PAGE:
Science & Environment

Pupils make radio call to Tim Peake

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Media captionPupils quiz astronaut Tim Peake

Sandringham School in St Albans has made history by making the first amateur radio call from the UK to a British astronaut on the space station.

The children contacted Major Tim Peake as he flew overhead on Friday morning.

Pupil Jessica, who has recently passed her radio exams, led the conversation.

It took a few minutes for the crackle and hiss to die down and allow the students to put some questions to the astronaut, before the ISS then went over the horizon and out of range.

Jessica called it an "amazing experience" to be talking to someone 400km above them, but said the significance of the day's event had yet to sink in: "When I get home, I'll be completely in shock."

Her head teacher, Alan Gray, said it had been an extraordinary opportunity for the school.

"It's a way of inspiring young people into science and technology - seeing the opportunities that may be available to them," he told BBC School Report.

"What you're seeing is that space has an awful lot to offer. It's not just about talking to Tim Peake on the space station. There are many other things that are useful for young people and will help with their learning."

Image copyright PA
Image caption More UK schools will get the opportunity enjoyed by Sandringham

For a short period, it looked like the connection would not be made.

The radio equipment set up in the school hall was using a local dish and the famous Earth station at Goonhilly in Cornwall.

Jessica put out repeated calls with no response: "Golf Bravo One Sierra Sierra, GB1SS - this is Golf Bravo One Sierra Alpha November calling and standing by, over!"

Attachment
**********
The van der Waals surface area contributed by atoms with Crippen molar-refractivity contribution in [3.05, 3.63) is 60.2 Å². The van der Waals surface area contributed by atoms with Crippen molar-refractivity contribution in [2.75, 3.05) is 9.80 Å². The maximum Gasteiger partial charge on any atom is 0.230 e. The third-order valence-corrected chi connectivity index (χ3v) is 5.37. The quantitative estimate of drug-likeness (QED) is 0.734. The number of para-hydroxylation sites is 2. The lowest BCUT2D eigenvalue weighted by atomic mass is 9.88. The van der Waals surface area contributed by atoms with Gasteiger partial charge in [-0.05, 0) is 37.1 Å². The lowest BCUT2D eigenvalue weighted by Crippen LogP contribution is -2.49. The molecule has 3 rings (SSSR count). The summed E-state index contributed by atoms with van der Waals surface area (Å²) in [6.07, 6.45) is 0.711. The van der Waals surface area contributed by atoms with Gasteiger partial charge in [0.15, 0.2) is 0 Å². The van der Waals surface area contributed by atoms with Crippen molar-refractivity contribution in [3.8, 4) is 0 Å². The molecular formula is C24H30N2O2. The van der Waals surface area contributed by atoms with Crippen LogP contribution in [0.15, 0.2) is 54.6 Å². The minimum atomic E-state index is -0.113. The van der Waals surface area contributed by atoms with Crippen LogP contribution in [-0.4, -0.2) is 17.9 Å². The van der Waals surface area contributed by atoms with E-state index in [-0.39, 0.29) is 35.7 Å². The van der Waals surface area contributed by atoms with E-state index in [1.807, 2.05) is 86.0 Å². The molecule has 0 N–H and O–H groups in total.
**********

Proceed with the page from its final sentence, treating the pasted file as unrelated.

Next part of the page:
But then through the crackle, Major Peake's voice could just about be heard. A bit of channel-switching soon improved matters, and the pupils raced to the microphone to put their questions to "Britain's man in space".

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Media caption'I'm so happy we heard Tim Peake speak'

Imogen asked if liquid hydrocarbons would form balls in microgravity; Jess wanted to know how the astronauts studied alloys on the space station; and Jamie was puzzled about the behaviour of a helium balloon on the ISS. Major Peake just had time to tell the students that the balloon would not rise up like on Earth before he was again drowned out by the static.

The connection was all too short, but that did not dull the pupils' enthusiasm. "I want to be a spaceman when I grow up like Tim; it would be amazing!" said Philip.

The European Space Agency astronaut launched to the orbiting platform on 15 December and is due to stay aboard until June.

Other schools across the UK will get a similar opportunity to Sandringham in due course.

Major Peake has a big highlight coming next week when he will perform a spacewalk.

He and crewmate Tim Kopra will venture outside the ISS to replace a failed voltage regulator and restore the station to full power.

It has been operating without one of its eight power channels for a number of weeks.

Image copyright ESA/NASA
Image caption Tim Peake is preparing for a spacewalk on 15 January

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